When a federal jury came down on the side of the course management giant Blackboard February in its patent infringement dispute with the Canadian company Desire2Learn, few believed that would be the end of a long, complicated legal saga. They were proved correct Tuesday, when Blackboard filed a motion asserting that the company had failed to significantly alter its software in a way that would comply with the court's injunction against further infringements.
According to Blackboard, Desire2Learn failed to make several arguably easy changes that would have avoided infringement in future versions of the software, opting instead to rename features and keep functionality that was already seen as violating the company's patents. The jury's decision in February, which awarded Blackboard $2.5 million for lost profits plus $630,000 in royalties, opened the door for an injunction that barred Desire2Learn from marketing or selling course management software in the United States up to and including the latest version, as well as subsequent revisions deemed "not more than colorably different" from the existing versions.
Officials from Desire2Learn were not available to comment on Tuesday night, but an announcement on June 12, when a stay on the injunction expired, affirmed that all of the company's clients had switched to the latest version of its software -- "our official design-around product that was developed, in part, in response to the patent litigation" -- and that it had paid the full jury award plus interest.
The announcement continued: "We do anticipate that Blackboard will continue this litigation by moving for contempt with a claim that version 8.3 somehow infringes on their (now seriously undermined) patent. If Blackboard chooses this course, we are prepared to defend version 8.3 vigorously."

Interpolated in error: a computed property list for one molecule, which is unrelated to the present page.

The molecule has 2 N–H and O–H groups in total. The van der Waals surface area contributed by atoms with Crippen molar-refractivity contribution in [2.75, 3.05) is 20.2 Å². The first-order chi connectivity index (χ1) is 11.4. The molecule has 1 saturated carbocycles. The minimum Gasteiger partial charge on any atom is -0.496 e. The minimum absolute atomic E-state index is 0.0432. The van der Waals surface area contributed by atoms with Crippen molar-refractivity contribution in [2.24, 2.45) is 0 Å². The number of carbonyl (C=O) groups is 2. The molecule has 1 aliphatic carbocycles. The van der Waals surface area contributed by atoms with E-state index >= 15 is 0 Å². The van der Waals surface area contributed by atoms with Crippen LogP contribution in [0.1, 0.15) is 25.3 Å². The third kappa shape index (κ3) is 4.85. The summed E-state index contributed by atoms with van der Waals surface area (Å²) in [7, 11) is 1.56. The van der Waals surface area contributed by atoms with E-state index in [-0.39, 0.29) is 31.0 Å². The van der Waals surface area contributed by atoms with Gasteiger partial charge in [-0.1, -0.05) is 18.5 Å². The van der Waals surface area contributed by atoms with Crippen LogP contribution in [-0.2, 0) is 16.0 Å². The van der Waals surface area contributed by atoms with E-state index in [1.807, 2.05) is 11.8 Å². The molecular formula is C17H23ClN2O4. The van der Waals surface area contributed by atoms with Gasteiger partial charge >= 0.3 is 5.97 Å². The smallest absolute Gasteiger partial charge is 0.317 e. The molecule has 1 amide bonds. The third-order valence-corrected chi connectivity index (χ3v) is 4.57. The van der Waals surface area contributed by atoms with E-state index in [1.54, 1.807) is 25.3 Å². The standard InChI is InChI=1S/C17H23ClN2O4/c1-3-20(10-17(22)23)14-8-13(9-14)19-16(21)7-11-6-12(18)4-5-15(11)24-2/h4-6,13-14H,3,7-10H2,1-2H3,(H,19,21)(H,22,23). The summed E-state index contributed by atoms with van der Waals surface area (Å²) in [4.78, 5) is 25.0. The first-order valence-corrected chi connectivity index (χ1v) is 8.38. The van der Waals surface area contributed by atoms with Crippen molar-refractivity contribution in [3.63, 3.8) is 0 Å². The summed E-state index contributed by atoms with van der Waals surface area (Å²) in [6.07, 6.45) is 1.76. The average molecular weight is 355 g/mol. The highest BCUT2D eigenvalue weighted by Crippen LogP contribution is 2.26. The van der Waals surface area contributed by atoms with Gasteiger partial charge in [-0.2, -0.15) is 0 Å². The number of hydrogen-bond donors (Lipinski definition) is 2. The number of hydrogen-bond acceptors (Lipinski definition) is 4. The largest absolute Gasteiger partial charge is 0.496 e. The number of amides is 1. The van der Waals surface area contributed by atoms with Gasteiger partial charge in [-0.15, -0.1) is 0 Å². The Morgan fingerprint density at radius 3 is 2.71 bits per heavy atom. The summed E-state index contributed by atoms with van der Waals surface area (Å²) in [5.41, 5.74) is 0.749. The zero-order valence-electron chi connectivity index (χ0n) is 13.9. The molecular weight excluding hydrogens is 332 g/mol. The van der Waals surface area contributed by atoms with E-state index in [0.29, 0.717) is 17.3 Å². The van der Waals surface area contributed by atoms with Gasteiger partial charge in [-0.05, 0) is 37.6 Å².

As predicted, Blackboard's motion asserts that the latest version "is not more than colorably different from Learning Environment version 8.2.2."
"In crafting version 8.3, Desire2Learn made only transparently cosmetic changes to the previous version of its software. For example, it renamed the 'student' role as 'user,' without any change in functionality. Likewise, it deleted the 'default roles' ... from the database associated with the product, while leaving the product’s source code essentially the same and keeping the product’s infringing functionality intact," the motion says.
In one case, according to the motion, the court suggested that Desire2Learn remove a feature that allows one user "to have multiple roles with a single login -- a feature Desire2Learn repeatedly told the court was tiny and insignificant. Desire2Learn said that it could make that change easily and inexpensively. Blackboard’s expert testified that such a design-around would be non-infringing. But Desire2Learn chose not to remove the infringing capability."
The company cites experts who obtained court-granted access to the software's source code. Blackboard’s chief legal officer, Matthew Small, said that if the judge doesn't find Desire2Learn in contempt of the injunction, litigation would still continue.
"We have all along said and continue to say, and mean, that we don’t want to do anything that will disrupt D2L’s clients, so if D2L should be held in contempt or sanctioned or if it should go bankrupt ... we would hate to see a D2L school inadvertently shut down unexpectedly because D2L does not survive, and we’re committed to working with the schools to help them find a non-infringing alternative that is on their budget and on their time frame and of their choice," he said.
Bloggers and others who support open-source software, preferring customizable alternatives to Blackboard's course management and e-learning packages, have long viewed the company with skepticism and feared that such lawsuits signal a willingness to pursue infringement claims against free solutions like Moodle and Sakai. But the company says that's not part of its legal strategy.
"No, in fact, we’ve published a legally binding, irrevocable pledge to never assert the patent against open-source or home-grown systems, so certainly we stand by that," Small said.
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